WikiLeaks Founder Julian Assange Denied Permission by UK Court to Appeal Extradition to U.S.

The United Kingdom Supreme Court on March 14 denied WikiLeaks founder Julian Assange permission to appeal against a decision to extradite him to the United States to face spying charges.

The top court said that it had refused the permission to appeal because Assange’s application “didn’t raise an arguable point of law,” striking a major blow to Assange’s hopes to avoid U.S. extradition.

The case will now head back down to District Judge Vanessa Baraitser, who blocked the extradition in January last year, citing a real and “oppressive” risk of suicide in U.S. prison conditions.

UK Home Secretary Priti Patel is then expected to make a final decision.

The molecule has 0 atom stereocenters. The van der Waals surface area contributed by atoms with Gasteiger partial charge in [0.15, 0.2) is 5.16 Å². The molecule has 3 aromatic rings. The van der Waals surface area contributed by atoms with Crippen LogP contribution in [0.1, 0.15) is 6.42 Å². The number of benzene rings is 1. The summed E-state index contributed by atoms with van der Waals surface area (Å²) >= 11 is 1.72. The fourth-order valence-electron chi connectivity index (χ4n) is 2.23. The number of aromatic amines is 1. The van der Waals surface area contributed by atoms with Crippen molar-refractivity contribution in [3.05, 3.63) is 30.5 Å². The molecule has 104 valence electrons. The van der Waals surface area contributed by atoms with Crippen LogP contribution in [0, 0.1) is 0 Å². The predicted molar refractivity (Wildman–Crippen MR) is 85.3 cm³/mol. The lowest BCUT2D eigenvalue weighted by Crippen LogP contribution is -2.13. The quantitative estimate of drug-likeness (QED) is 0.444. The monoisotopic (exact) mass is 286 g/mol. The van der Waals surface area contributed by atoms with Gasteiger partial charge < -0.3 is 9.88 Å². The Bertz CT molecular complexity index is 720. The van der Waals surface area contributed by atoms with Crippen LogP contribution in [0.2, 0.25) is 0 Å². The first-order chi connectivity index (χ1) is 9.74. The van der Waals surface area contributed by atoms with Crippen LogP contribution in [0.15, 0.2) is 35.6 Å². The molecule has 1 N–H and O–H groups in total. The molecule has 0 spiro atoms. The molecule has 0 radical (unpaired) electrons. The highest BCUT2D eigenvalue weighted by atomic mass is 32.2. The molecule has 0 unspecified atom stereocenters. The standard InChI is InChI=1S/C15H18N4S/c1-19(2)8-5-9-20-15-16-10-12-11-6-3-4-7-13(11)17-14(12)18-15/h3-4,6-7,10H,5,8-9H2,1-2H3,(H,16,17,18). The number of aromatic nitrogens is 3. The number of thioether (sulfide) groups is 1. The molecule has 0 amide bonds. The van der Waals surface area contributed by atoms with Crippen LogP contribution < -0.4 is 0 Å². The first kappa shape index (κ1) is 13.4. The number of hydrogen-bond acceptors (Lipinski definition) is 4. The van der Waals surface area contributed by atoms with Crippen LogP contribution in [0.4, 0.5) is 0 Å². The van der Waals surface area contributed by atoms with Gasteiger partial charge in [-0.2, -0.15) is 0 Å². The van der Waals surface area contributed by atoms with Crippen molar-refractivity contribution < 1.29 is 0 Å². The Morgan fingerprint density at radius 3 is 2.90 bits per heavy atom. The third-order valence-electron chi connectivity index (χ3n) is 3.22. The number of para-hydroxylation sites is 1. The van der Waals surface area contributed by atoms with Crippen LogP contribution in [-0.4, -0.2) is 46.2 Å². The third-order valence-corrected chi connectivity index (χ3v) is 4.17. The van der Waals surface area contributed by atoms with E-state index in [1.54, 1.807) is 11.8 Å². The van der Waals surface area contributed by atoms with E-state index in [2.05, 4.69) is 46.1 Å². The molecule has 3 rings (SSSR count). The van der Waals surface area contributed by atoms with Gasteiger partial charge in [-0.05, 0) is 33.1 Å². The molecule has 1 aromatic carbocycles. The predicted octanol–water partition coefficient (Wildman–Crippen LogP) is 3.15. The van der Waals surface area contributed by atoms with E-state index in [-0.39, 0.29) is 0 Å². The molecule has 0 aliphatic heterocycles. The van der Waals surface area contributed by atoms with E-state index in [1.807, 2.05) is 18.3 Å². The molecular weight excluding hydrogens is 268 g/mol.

Assange’s lawyers said that their client had not ruled out launching a final appeal. They will have four weeks to make a submission to Patel before she makes her decision.

Assange faces an 18-count indictment from the U.S. government over the publication of thousands of classified documents that revealed how the U.S. military had killed hundreds of civilians in unreported incidents during the Afghanistan and Iraq wars in 2010 and 2011.

The U.S. government argued that Assange broke the law and endangered lives by leaking the documents.

However, Assange claimed that the case was politically motivated.


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